Translation: I’m getting sick and tired to manga companies being so perfect! Go! Comi has done a magnificent job (once again) in translating another one of their manga titles, only to ensure this section of the review to be very short. There are no apparent grammar errors or spelling errors present, and no overlooked sound effects, either. Sound effects are mixed as sometimes they are just English only, with the original Japanese text taken out (usually when they are in plain backgrounds), or the or the original Japanese characters left in and a stylized English sound effect nearby. Dialogue is pretty loose as it uses contractions often, but it definitely doesn’t go overboard with them.
As for extras, there is an off-the-record item where Mick Takeuchi talks about what went into the second volume, with a short little comic strip at the bottom. There is also a very vague preview into the next volume, two translation notes, and a really interesting page about each Tyer’s respectable color, element, animal, position and season. I’m more interested in Hirotsuna’s represented season considering the extra says “N/A” creating yet another mysterious aura around him. There really isn’t a lot, but definitely not too little for extras.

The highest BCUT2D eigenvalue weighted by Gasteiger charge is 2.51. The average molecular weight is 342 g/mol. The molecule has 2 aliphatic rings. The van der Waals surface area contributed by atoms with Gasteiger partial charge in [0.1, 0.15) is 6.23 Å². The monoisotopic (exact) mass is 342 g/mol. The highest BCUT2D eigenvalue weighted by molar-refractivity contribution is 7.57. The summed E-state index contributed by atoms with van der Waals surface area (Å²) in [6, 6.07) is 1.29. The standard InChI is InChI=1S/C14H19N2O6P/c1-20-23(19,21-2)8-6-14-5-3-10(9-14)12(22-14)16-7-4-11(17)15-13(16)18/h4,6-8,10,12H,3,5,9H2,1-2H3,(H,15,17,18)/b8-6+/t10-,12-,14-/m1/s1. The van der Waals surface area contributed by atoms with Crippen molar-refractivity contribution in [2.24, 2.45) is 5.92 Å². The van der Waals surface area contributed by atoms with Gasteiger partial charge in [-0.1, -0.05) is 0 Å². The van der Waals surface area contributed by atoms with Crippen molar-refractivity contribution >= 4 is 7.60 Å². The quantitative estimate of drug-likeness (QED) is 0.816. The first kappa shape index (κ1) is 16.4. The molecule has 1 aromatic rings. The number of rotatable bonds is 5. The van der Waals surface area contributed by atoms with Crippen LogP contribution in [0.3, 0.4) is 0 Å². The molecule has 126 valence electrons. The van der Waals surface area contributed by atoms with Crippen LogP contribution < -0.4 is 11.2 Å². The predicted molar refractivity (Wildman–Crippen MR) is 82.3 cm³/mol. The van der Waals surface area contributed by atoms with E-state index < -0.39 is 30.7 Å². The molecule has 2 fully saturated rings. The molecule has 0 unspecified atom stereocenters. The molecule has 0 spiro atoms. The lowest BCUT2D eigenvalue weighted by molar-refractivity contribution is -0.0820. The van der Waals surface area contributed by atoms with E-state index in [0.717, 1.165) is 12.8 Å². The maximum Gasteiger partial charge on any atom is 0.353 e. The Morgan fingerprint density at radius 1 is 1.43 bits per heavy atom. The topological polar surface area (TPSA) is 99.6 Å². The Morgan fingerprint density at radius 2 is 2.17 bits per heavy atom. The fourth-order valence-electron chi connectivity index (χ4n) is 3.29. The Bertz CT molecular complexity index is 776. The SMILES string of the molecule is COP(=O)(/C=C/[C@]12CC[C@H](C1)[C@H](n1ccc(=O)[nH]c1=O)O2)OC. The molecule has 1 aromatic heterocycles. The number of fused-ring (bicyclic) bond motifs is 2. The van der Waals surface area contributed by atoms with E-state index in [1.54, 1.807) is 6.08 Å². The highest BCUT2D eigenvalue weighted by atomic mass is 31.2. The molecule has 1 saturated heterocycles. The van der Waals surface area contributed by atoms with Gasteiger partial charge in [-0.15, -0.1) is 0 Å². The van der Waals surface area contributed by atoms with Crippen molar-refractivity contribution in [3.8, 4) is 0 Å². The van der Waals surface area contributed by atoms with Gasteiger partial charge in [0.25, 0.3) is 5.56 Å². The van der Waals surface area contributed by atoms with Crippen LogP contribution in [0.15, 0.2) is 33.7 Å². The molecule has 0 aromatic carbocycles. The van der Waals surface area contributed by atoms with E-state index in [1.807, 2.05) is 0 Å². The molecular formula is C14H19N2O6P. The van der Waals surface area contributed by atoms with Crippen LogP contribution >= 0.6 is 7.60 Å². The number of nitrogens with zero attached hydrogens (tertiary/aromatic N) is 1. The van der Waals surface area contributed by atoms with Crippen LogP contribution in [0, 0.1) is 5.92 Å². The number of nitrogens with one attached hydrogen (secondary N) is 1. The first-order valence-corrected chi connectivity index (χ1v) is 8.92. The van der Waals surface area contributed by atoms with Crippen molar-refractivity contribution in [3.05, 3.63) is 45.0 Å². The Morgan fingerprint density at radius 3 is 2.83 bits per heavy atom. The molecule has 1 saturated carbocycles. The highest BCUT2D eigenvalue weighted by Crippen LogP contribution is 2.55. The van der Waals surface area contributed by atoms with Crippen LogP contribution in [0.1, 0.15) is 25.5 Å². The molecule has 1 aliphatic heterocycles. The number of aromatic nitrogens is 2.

The Bottom Line: In the end, the second volume of Bound Beauty sticks out as a unique and exciting experience. While the clothing options for many of the characters are scarce, and dramatization around female characters is being overused, I do think the story behind Chiyako is intriguing, offering an enjoyable experience from start to finish. Sure, there are some faults that need some balancing – mainly characters other than Chiyako – but with solid visuals and a supernatural storyline, Bound Beauty is a beauty like no other.